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Network World - A controversial plan to introduce hundreds of new top-level domains into the Internet has reached a crossroads: The plan will either be accelerated or delayed based on public comments due at the end of January.
The Internet Corporation for Assigned Names and Numbers (ICANN) is seeking feedback on a proposal to create a pre-registration process for organizations that want to apply for new domain name extensions, such as .jazz, .sport and .food.
If approved, the proposal would require applicants to submit a document indicating their intention to bid on new top-level domains along with a deposit of $55,000 prior to submitting their complete applications. The pre-registration process could launch as early as June 2010.
The pre-registration process is "a game changer for considering new top-level domains because it significantly accelerates the timetable for a business to make a decision," says Roland LaPlante, senior vice president and chief marketing officer for Afilias, which operates the .info and .org domains. "It doesn't require a full application. It doesn't require you to think out your internal business plan. But it does require a go/no-go decision."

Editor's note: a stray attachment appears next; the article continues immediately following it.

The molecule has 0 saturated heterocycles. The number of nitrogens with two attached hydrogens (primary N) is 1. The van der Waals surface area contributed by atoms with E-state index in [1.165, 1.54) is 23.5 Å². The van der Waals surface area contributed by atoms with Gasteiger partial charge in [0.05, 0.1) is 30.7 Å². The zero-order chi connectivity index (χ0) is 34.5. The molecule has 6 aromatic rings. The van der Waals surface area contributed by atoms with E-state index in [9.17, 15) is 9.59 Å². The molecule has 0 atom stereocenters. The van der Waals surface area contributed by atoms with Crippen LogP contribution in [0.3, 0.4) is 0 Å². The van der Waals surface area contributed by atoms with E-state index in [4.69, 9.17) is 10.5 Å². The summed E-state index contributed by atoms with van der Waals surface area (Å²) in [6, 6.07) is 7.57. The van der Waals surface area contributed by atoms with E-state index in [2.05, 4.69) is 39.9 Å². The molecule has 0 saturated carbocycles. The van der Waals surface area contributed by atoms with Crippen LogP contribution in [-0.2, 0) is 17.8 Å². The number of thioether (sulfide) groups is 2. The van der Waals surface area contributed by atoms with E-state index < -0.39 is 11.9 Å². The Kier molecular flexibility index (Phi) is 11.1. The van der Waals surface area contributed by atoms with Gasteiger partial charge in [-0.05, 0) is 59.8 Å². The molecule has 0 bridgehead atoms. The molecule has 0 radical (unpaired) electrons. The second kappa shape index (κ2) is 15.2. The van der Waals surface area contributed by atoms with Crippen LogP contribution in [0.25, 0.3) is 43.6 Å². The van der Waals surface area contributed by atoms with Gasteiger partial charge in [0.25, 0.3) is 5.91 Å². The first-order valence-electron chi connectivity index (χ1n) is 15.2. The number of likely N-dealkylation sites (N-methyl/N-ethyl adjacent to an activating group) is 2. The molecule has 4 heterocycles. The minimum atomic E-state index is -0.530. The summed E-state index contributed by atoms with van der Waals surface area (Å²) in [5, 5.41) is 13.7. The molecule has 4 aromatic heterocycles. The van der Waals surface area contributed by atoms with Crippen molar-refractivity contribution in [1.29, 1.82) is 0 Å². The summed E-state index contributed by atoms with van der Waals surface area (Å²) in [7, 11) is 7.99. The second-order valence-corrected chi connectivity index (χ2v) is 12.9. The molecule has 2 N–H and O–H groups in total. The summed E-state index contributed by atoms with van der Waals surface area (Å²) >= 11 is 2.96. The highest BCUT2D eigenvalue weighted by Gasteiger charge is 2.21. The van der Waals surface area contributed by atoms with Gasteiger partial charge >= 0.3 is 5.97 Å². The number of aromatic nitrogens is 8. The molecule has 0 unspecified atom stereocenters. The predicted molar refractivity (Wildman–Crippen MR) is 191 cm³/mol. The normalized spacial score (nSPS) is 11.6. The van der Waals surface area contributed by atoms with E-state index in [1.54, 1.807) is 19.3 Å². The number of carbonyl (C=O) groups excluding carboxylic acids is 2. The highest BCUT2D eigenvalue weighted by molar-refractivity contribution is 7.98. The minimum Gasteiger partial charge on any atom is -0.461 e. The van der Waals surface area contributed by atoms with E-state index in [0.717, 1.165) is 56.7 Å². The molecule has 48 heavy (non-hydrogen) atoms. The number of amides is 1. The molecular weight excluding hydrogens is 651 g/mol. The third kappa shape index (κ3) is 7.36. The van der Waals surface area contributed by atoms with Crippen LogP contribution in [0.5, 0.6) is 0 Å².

VeriSign CTO Ken Silva says that few CIOs at U.S. companies are aware of ICANN's new top-level domain plan or the potential for it to be accelerated through the proposed pre-registration process.
"It doesn't appear that it's really on a lot of radar screens," Silva says. "Where it is a concern is that it's possible someone may try to register a domain that infringes on their territory."
The Internet currently supports 280 top-level domains, including .com, which is the most popular, and country codes such as .de for Germany and .cn for china.
ICANN has been talking about dramatically increasing the number of top-level domains since 2007. But it was in October 2009 that potential bidders came up with the idea of an immediate pre-registration process for domain name applications.
The pre-registration process – dubbed "Expressions of Interest'' or EOI for short -- is designed to give the ICANN community a realistic estimate of the number of top-level domain applications to expect, along with a list of who plans to apply for which domain name extensions.
"The [pre-registration] process has been proposed as a way for ICANN to get a real indication from real potential bidders about their actual intent," LaPlante says. "There's some debate about how much money should be required up front, how much information will be required, and whether the information will be revealed to the public."
Comments on the "Expressions of Interest" proposal are due to ICANN by Jan. 27.
So far, ICANN has received 40-plus comments, which are split evenly between those in favor and opposed to the pre-registration process.
Proponents of the pre-registration process include organizations planning to bid on the new domain name extensions.
The opposition includes trademark attorneys and U.S. corporations including H.J. Heinz and Lockheed Martin, who say the pre-registration process is premature because the application process is not finalized.